Rising Costs and Inflation

Rising Costs and Inflation

COVID-19 came as a shock to Americans who spent much of 2020 at home. Now that COVID-19 restrictions are easing up and people are getting out more, Americans are feeling a shock of a different kind: Sticker shock.

The prices of food, clothing, gasoline, used cars, and other products have skyrocketed now that the U.S. economy is rebounding from the COVID-19 pandemic. But, what is putting a sizable dent in the wallets of consumers? Economists point to inflation.

Inflation is the steady rise in the overall prices of consumer goods and services. Inflation has several causes but two of the most common types of inflation are “cost-push” and “demand-pull.”

Cost-push inflation occurs when overall prices rise because of a “push” or increase in wages, raw materials, and other production-related factors. In this type of inflation, consumers’ demand for goods and services remains consistent despite increases in cost. For instance, higher production costs or labor shortages may push up gas prices. Consumers, however, will buy gasoline for their vehicles even if there is a significant jump in gasoline prices.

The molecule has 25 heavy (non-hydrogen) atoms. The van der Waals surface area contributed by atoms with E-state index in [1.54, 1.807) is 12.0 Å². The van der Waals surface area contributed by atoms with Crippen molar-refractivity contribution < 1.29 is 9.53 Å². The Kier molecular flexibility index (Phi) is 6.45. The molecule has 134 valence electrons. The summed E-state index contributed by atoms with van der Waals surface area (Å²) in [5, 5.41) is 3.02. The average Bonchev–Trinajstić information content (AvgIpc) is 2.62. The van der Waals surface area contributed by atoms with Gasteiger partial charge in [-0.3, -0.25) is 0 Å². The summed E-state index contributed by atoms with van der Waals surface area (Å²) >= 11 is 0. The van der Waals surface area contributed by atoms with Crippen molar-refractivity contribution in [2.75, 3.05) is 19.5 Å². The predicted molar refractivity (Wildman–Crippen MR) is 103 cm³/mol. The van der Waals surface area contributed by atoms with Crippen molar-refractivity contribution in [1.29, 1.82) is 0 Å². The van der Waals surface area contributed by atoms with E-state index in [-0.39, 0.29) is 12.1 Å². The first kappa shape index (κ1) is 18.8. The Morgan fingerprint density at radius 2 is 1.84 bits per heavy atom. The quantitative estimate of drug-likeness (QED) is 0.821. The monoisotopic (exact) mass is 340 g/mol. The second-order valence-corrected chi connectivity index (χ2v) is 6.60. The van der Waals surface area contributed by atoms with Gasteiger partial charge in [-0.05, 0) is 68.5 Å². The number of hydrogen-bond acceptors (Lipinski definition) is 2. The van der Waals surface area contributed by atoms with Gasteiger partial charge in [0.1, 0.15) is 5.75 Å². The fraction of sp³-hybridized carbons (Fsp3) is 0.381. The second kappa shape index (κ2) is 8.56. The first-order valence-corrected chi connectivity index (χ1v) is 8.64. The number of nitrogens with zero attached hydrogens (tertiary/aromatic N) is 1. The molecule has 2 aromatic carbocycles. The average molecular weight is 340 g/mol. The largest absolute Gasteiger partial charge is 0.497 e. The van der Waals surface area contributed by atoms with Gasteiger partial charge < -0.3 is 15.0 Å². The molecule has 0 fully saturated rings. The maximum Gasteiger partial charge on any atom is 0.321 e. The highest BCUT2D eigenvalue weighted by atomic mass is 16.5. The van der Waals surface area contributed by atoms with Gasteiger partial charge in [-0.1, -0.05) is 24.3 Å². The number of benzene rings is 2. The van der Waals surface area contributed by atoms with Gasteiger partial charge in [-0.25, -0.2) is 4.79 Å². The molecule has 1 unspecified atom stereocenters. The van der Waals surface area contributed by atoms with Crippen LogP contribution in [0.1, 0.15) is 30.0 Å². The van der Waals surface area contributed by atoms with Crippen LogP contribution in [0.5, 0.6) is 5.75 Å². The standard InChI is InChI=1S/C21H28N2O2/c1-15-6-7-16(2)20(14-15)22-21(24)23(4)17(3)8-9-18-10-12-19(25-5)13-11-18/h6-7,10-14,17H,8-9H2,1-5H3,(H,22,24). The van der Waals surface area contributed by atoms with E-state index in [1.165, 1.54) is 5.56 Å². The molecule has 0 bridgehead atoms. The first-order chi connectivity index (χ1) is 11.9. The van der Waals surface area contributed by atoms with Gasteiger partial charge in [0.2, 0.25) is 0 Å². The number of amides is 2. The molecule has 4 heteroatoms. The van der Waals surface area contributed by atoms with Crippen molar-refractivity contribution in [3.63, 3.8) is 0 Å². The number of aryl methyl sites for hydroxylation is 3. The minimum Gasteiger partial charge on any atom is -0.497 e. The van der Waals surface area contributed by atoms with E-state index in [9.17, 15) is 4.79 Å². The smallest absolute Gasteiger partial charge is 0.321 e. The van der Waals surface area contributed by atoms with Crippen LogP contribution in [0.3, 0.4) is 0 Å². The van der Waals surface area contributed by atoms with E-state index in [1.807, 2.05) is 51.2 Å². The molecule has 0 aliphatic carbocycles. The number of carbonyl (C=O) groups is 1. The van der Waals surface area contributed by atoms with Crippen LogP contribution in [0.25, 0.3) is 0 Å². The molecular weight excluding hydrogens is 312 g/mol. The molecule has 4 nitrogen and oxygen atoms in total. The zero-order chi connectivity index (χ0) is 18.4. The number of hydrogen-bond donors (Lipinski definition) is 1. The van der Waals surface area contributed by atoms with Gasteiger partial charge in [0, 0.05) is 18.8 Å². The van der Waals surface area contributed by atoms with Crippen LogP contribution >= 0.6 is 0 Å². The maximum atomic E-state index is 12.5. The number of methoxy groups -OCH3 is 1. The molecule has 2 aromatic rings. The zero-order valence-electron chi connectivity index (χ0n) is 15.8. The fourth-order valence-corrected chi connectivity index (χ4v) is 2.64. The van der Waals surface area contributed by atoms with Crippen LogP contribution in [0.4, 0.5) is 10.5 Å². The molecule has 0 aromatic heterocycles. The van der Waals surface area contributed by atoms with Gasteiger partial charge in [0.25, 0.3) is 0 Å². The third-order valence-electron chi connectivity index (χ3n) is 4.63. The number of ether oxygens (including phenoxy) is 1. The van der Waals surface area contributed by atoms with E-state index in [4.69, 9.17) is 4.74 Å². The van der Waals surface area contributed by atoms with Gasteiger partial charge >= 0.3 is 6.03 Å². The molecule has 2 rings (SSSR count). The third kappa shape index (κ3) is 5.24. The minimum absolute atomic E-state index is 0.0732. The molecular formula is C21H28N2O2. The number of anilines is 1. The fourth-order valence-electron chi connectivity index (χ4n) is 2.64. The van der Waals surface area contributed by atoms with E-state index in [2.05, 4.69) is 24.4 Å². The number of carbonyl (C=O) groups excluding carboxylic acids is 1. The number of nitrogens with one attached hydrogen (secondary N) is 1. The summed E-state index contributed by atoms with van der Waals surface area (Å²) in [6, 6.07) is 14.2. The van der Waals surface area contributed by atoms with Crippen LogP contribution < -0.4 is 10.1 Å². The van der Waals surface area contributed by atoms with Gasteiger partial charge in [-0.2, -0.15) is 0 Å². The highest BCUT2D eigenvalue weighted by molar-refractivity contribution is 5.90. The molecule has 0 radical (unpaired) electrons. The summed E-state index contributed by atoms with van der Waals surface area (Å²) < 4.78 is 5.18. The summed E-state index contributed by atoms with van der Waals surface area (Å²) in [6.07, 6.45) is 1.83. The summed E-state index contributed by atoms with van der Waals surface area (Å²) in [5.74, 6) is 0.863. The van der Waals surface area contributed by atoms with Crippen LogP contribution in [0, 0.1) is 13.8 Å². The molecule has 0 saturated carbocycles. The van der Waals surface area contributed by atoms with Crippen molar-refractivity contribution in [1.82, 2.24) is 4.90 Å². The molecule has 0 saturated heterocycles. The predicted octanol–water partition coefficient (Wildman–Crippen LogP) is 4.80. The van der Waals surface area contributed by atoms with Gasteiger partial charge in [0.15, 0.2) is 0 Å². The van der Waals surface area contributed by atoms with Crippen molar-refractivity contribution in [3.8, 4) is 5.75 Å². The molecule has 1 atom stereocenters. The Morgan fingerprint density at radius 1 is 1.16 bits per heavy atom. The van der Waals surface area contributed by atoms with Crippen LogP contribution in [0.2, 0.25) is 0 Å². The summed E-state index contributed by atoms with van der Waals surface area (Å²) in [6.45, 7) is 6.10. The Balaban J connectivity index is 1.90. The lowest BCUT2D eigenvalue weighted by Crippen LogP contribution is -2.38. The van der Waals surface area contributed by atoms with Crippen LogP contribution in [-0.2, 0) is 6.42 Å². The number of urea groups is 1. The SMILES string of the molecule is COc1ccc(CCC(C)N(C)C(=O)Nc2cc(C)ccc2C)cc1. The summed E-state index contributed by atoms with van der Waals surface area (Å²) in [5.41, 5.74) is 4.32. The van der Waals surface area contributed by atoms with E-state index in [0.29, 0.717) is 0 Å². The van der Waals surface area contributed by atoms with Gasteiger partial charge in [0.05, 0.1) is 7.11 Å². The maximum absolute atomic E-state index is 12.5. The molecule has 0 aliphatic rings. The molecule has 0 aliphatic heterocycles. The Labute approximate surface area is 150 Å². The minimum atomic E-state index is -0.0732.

Demand-pull inflation occurs when consumers’ demand for goods and services increases and producers cannot meet the demand. An example of this was in April when the U.S. Bureau of Labor Statistics (BLS) released its monthly inflation report. The BLS noted that prices increased 4.2 percent from April 2020, primarily because of price increases in hotel and airline fares.